Study finds 31 percent of Kiwi workers dangerously close to burnout

If you resent your alarm going off and struggle to find the will to work at the moment, you may have a legitimate reason. 

An AUT study of 1000 Kiwis following the first COVID-19 lockdown in March 2020, has found 31 percent of workers are either dangerously close to burnout or have hit the wall.

"We're talking about people with high job anxiety, high depression," professor Jarrod Haar told Newshub. "They won't be sleeping, they may have physical pain… they won't be performing in their job."

It's a phenomenon that's been officially recognised in the International Classification of Diseases.

To fit the 'Burnt Out' bill there are four key indicators - you must be emotionally exhausted, have feelings of indifference to your job, lack emotional control and have trouble staying focussed.

"These are serious cases ...definitely lots of GP visits, lots of medication in some cases - the health costs will be enormous so I have to be honest a lot of the costs will be met by individuals and the taxpayers, not the organisations that might be overloading people," prof Haar said.

The study found:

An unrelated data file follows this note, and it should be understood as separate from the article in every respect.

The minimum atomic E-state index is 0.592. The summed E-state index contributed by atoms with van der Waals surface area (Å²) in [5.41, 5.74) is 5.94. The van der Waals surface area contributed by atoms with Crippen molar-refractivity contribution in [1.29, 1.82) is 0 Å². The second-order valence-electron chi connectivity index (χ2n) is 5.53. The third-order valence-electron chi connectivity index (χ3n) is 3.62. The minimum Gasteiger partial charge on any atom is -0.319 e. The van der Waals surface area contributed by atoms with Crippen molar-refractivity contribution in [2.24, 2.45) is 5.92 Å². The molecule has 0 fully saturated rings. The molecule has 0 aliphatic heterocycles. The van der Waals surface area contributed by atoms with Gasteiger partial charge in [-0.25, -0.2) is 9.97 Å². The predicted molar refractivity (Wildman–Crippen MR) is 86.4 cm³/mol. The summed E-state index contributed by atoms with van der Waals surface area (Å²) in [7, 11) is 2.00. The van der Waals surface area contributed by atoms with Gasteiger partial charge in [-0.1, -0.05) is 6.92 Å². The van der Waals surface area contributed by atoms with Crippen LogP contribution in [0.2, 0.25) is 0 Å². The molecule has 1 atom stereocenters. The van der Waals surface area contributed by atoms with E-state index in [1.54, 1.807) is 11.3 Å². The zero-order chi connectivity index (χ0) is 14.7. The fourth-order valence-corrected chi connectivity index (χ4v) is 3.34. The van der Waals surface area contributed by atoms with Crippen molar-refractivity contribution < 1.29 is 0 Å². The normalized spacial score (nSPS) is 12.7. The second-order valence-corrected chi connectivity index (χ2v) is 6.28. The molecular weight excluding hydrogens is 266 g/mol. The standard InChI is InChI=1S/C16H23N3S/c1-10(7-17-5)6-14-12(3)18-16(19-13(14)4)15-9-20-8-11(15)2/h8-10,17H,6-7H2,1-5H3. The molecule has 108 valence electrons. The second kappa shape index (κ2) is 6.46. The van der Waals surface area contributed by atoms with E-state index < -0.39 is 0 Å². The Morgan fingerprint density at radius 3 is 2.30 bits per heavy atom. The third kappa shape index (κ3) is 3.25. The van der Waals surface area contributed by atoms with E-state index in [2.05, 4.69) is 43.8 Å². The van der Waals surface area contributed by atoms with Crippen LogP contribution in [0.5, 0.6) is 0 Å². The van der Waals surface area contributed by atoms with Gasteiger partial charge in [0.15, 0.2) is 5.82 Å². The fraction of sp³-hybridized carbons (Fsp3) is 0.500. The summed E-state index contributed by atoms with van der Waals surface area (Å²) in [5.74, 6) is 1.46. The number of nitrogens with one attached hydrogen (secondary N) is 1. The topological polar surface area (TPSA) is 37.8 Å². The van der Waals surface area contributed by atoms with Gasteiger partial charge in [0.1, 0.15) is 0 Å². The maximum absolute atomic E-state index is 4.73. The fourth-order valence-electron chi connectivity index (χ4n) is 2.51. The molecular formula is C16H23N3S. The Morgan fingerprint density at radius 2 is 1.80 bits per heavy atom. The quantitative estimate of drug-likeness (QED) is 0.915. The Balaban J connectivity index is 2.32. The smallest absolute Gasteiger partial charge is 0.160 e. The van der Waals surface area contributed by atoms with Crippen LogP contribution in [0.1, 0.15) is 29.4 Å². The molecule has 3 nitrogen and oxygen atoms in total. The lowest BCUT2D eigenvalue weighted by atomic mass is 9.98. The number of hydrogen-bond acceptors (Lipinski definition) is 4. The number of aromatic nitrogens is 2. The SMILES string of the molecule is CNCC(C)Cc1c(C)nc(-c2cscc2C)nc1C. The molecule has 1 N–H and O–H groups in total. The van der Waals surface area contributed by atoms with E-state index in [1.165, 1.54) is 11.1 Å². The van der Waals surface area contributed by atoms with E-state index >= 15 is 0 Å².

• Workers in big firms are 153 percent more likely than those in smaller firms to be burnt out. 
  • Essential workers are 152 percent more likely than non-essential.
  • Managers who pitch in to cover staff are more than 219 percent more likely to be at the end of their tether.
  • The under 30-year-olds are also 206 percent more likely to burn out than their more mature workmates.

Male or female, private or public sector, no one's immune. 

Clinical psychologist Jacqui Maguire said employers "now more than ever" need to be addressing the issue.

"Not only because they have a duty of care, but if they want productive profitable businesses you need staff that are in the best shape," she said.

Northbridge Lifecare Trust is making sure its staff are feeling okay. It brings in a pilates instructor twice a week to strengthen its aged care workers and their relationship with them.  

So, if you're feeling stretched, put your hand up and ask for a time out. It may save you and your workplace in the long run.